So how does a government deal with problems like this if it can’t borrow money? It does what is called debasing the coinage. To debase, that is degrade, the coinage means that you just don’t put in as much silver or bronze, let alone gold, and try to get people to accept it for its value anyway.
So up until the 1970s, the American currency was based on gold, and dollar bills were called silver certificates. They said that you could hand this bill in for a dollar’s worth of silver. It was, technically speaking, not currency. It was merely a representative of currency, which you could trade in. And before that, of course, the coins were metal. Dollars were both silver and paper, with the silver one being, in some sense, the more real.
It is in the nature of modern government financing that, at some point, the government could just say forget about it. And even long before the 1970s, of course the government didn’t have enough silver for everyone to trade them in, just as it doesn’t have enough gold in Fort Knox to float the entire world’s currency. It has a lot. And that’s important that there be some real kind of value, or bullion, or bottom line kind of gold bars. But the fact that it’s not enough is not intrinsically a problem.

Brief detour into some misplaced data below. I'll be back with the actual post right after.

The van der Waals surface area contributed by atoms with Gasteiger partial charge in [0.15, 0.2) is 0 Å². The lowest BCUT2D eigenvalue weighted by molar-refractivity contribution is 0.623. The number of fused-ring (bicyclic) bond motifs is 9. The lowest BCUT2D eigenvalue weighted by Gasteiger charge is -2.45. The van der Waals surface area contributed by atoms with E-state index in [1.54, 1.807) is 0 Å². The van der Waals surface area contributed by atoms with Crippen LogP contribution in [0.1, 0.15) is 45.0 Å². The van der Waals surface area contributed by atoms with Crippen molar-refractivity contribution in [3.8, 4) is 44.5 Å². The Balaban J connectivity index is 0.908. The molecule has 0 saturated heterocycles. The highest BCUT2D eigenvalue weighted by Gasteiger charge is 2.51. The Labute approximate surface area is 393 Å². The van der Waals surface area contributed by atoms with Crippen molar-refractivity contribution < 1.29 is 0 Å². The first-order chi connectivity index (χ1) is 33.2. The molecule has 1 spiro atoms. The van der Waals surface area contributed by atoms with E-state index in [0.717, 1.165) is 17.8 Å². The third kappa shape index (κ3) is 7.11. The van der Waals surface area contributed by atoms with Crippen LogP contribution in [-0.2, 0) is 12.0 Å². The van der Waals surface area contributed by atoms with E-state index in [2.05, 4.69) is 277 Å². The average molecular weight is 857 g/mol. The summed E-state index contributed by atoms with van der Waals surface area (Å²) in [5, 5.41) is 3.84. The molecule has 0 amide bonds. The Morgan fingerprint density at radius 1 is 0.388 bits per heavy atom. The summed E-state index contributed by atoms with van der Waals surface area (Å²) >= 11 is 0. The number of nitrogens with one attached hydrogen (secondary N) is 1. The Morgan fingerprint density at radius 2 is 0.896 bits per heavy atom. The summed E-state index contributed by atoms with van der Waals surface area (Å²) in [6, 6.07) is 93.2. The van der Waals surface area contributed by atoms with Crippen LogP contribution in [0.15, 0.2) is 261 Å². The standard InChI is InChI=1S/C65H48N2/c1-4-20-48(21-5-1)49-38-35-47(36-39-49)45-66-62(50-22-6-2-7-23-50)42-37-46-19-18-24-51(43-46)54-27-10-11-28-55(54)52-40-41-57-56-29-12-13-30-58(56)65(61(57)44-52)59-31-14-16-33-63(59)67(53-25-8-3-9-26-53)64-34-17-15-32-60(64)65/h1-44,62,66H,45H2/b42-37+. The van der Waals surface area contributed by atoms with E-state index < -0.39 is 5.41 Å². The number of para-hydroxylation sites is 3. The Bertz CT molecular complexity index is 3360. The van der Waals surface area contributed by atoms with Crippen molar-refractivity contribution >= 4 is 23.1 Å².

But here, so let’s say the government receives, in the form of taxes and stuff, a thousand gold units. And it issues two thousand units using that gold. The coins say they’re worth a unit, but they’re actually, in terms of precious metal value, worth a half. So it pays its expenses that way. It pays the army. It gets people to accept this money. But when most people go to buy stuff, they are going to find that the stuff is 50% more expensive because their coins are not actually very good.
The governments tend to do this gradually, hoping the people don’t notice in the first place, or that if the inflation is say, 10%, it’s not so bad. But once having embarked on the debasement of the coinage, this tends to get out of control because of the famous Gresham’s law–an 18th century economist–that bad money drives out good. If I have good sesterces, or Roman currency, with the full measure of silver that they say they have–one full unit–and I’ve got other coins that say one full unit, but only have half, I’m going to try to get rid of the bad ones and hoard the good ones. And only spend the good ones if I absolutely have to, or demand a premium on them.